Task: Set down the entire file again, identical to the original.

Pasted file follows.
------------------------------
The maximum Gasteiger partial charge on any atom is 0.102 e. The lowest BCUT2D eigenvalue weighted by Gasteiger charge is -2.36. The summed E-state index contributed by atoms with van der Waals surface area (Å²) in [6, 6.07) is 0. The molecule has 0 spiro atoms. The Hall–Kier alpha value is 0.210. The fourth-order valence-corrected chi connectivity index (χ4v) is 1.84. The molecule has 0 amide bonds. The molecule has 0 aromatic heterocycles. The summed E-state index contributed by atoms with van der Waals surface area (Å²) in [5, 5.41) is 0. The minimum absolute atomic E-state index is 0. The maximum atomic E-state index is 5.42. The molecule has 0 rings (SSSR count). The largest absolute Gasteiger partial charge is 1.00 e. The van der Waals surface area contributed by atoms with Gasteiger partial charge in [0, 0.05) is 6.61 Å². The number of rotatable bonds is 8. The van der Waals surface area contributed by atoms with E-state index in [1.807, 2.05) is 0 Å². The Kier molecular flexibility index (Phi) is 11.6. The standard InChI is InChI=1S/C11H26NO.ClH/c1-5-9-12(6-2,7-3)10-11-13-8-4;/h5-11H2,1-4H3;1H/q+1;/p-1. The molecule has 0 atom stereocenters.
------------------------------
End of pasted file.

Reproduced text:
The maximum Gasteiger partial charge on any atom is 0.102 e. The lowest BCUT2D eigenvalue weighted by Gasteiger charge is -2.36. The summed E-state index contributed by atoms with van der Waals surface area (Å²) in [6, 6.07) is 0. The molecule has 0 spiro atoms. The Hall–Kier alpha value is 0.210. The fourth-order valence-corrected chi connectivity index (χ4v) is 1.84. The molecule has 0 amide bonds. The molecule has 0 aromatic heterocycles. The summed E-state index contributed by atoms with van der Waals surface area (Å²) in [5, 5.41) is 0. The minimum absolute atomic E-state index is 0. The maximum atomic E-state index is 5.42. The molecule has 0 rings (SSSR count). The largest absolute Gasteiger partial charge is 1.00 e. The van der Waals surface area contributed by atoms with Gasteiger partial charge in [0, 0.05) is 6.61 Å². The number of rotatable bonds is 8. The van der Waals surface area contributed by atoms with E-state index in [1.807, 2.05) is 0 Å². The Kier molecular flexibility index (Phi) is 11.6. The standard InChI is InChI=1S/C11H26NO.ClH/c1-5-9-12(6-2,7-3)10-11-13-8-4;/h5-11H2,1-4H3;1H/q+1;/p-1. The molecule has 0 atom stereocenters.